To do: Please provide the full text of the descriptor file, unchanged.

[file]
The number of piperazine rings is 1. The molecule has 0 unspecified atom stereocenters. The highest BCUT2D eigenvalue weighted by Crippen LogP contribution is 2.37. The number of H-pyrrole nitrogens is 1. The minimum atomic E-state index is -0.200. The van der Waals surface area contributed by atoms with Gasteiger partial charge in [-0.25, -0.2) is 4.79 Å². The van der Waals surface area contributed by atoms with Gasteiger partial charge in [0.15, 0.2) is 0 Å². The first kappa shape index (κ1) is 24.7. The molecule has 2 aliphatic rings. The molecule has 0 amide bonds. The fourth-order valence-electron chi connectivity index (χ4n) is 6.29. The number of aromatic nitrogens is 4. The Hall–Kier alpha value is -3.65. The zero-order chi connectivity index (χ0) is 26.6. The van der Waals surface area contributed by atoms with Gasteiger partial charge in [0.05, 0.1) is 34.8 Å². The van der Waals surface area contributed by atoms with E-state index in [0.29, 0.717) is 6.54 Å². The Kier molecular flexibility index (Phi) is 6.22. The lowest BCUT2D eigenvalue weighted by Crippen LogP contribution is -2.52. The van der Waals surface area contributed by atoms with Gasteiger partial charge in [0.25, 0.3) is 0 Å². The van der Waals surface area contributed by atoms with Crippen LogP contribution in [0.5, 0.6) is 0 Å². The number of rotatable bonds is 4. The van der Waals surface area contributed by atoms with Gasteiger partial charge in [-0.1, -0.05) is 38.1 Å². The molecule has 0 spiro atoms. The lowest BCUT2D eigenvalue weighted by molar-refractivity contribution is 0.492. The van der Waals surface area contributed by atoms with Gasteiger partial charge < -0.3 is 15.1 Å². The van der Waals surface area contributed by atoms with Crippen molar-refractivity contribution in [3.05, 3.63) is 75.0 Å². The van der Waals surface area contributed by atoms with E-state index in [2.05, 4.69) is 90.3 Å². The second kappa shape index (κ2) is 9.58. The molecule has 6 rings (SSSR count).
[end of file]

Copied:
The number of piperazine rings is 1. The molecule has 0 unspecified atom stereocenters. The highest BCUT2D eigenvalue weighted by Crippen LogP contribution is 2.37. The number of H-pyrrole nitrogens is 1. The minimum atomic E-state index is -0.200. The van der Waals surface area contributed by atoms with Gasteiger partial charge in [-0.25, -0.2) is 4.79 Å². The van der Waals surface area contributed by atoms with Gasteiger partial charge in [0.15, 0.2) is 0 Å². The first kappa shape index (κ1) is 24.7. The molecule has 2 aliphatic rings. The molecule has 0 amide bonds. The fourth-order valence-electron chi connectivity index (χ4n) is 6.29. The number of aromatic nitrogens is 4. The Hall–Kier alpha value is -3.65. The zero-order chi connectivity index (χ0) is 26.6. The van der Waals surface area contributed by atoms with Gasteiger partial charge in [0.05, 0.1) is 34.8 Å². The van der Waals surface area contributed by atoms with E-state index in [0.29, 0.717) is 6.54 Å². The Kier molecular flexibility index (Phi) is 6.22. The lowest BCUT2D eigenvalue weighted by Crippen LogP contribution is -2.52. The van der Waals surface area contributed by atoms with Gasteiger partial charge in [0.25, 0.3) is 0 Å². The van der Waals surface area contributed by atoms with Crippen LogP contribution in [0.5, 0.6) is 0 Å². The number of rotatable bonds is 4. The van der Waals surface area contributed by atoms with Gasteiger partial charge in [-0.1, -0.05) is 38.1 Å². The molecule has 0 spiro atoms. The lowest BCUT2D eigenvalue weighted by molar-refractivity contribution is 0.492. The van der Waals surface area contributed by atoms with Gasteiger partial charge < -0.3 is 15.1 Å². The van der Waals surface area contributed by atoms with Crippen molar-refractivity contribution in [3.05, 3.63) is 75.0 Å². The van der Waals surface area contributed by atoms with E-state index in [2.05, 4.69) is 90.3 Å². The second kappa shape index (κ2) is 9.58. The molecule has 6 rings (SSSR count).